Technically, search engine optimization (SEO) is a means of optimizing your website’s ranking in just about any search engine. However, since Google is by far the most popular search engine in the US, most SEO agencies and gurus abide by Google’s standards of SEO best practices. Although the search engine giant is notoriously secretive about the details of their algorithm, they’re open about general best practices such as producing high quality content, good link building, avoid black hat tactics and the like.
If you are a small business owner who finds Google alliterative algorithms Penguin and Panda to be intimidating territory, you’re not alone. You have enough on your hands with running a business and maintaining a website without having to decipher what each Google algorithm update means for your marketing and SEO strategy.
While it’s certainly possible to make a full-time career out of the analysis of these search engine rank determiners, it’s also possible to break it down into manageable and actionable bites. Let’s start with some clarifications:
You know how people say that less is more? Yeah, they are not talking about webpages. When it comes to the number of pages that connect to your website’s domain, more is always better – especially when you’re doing search engine optimization.
In today’s online world, people rarely come to a website by typing in the name directly. Most website hits come from search engines – specifically from Google. If you want more people to enter your website, consider adding more doors. And not just more, but doors of all different shapes and sizes.
Today’s post is for anybody who has ever looked at their Google search results and wondered, “Now why does that guy have his picture beside his content and I don’t?”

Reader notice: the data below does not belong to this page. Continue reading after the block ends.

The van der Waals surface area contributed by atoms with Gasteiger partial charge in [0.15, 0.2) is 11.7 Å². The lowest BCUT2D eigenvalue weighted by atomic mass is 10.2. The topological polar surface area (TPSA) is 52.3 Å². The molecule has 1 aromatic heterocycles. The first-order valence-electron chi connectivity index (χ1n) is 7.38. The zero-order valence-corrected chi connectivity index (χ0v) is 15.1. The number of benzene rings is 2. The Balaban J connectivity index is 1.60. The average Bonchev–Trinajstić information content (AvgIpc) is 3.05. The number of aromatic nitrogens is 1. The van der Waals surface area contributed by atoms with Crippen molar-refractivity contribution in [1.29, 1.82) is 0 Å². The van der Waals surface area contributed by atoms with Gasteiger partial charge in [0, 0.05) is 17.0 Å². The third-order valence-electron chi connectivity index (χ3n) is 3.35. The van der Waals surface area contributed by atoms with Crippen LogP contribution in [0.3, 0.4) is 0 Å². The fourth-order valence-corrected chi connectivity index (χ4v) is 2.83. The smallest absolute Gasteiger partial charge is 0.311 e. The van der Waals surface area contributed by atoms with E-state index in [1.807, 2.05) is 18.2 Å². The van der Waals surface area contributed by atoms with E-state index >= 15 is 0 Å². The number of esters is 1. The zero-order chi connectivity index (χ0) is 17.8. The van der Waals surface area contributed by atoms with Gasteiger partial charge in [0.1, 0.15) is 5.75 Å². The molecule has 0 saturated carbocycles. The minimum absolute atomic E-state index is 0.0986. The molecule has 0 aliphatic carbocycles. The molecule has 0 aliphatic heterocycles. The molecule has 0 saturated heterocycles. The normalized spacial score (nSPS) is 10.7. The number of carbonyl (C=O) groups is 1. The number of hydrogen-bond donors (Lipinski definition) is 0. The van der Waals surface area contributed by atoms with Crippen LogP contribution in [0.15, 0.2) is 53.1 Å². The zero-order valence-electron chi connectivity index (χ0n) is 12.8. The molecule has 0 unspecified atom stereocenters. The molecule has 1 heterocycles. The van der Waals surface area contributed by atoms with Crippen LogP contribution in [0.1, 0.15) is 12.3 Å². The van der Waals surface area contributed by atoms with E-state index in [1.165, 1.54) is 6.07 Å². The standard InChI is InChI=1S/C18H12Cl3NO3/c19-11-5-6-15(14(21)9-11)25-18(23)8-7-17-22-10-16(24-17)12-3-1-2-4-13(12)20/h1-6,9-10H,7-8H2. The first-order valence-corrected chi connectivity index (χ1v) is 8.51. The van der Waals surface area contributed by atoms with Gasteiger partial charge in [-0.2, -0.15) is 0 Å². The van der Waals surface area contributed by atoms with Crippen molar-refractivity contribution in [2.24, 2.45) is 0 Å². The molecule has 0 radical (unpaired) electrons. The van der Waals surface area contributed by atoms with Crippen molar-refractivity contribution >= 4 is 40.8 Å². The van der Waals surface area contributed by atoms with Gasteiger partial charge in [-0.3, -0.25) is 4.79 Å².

The answer is, that guy has successfully set up Google Authorship for the content he shares online. In a nutshell, Google Authorship is a way for people searching for content to immediately see who wrote an article, identifying them by their name a photo.
If you have a blog and are consistently creating posts as part of your content marketing strategy, you have a huge opportunity to do something relatively simple that can have big benefits for you and your small business. What kind of benefits, you ask?
Our series on content marketing continues today with a discussion about the benefits this marketing strategy can have for your small business. Now that you are familiar with what content marketing is, and some different types of content you can create, let’s talk about why you should be doing this in the first place.
1. Content is great for SEO
Search engine optimization trends come and go, but relevant, quality content never goes out of style. Each time Google updates its search algorithm (like the recent switch to Hummingbird), SEO experts pepper the Internet with articles about how to take advantage of the new system. And a lot of that is great advice, even if it can be impossible to keep up with. But one sure-fire strategy for improving your ranking without living on SEO blogs is to regularly publish quality content that people will find useful.
It’s been a year of innovation here at Webs. Thanks to our intrepid engineers, we’ve been able to bring some really exciting new products to our users to help them make the most of their sites and build their businesses. In case you missed any of the updates along the way, we’re counting them down today!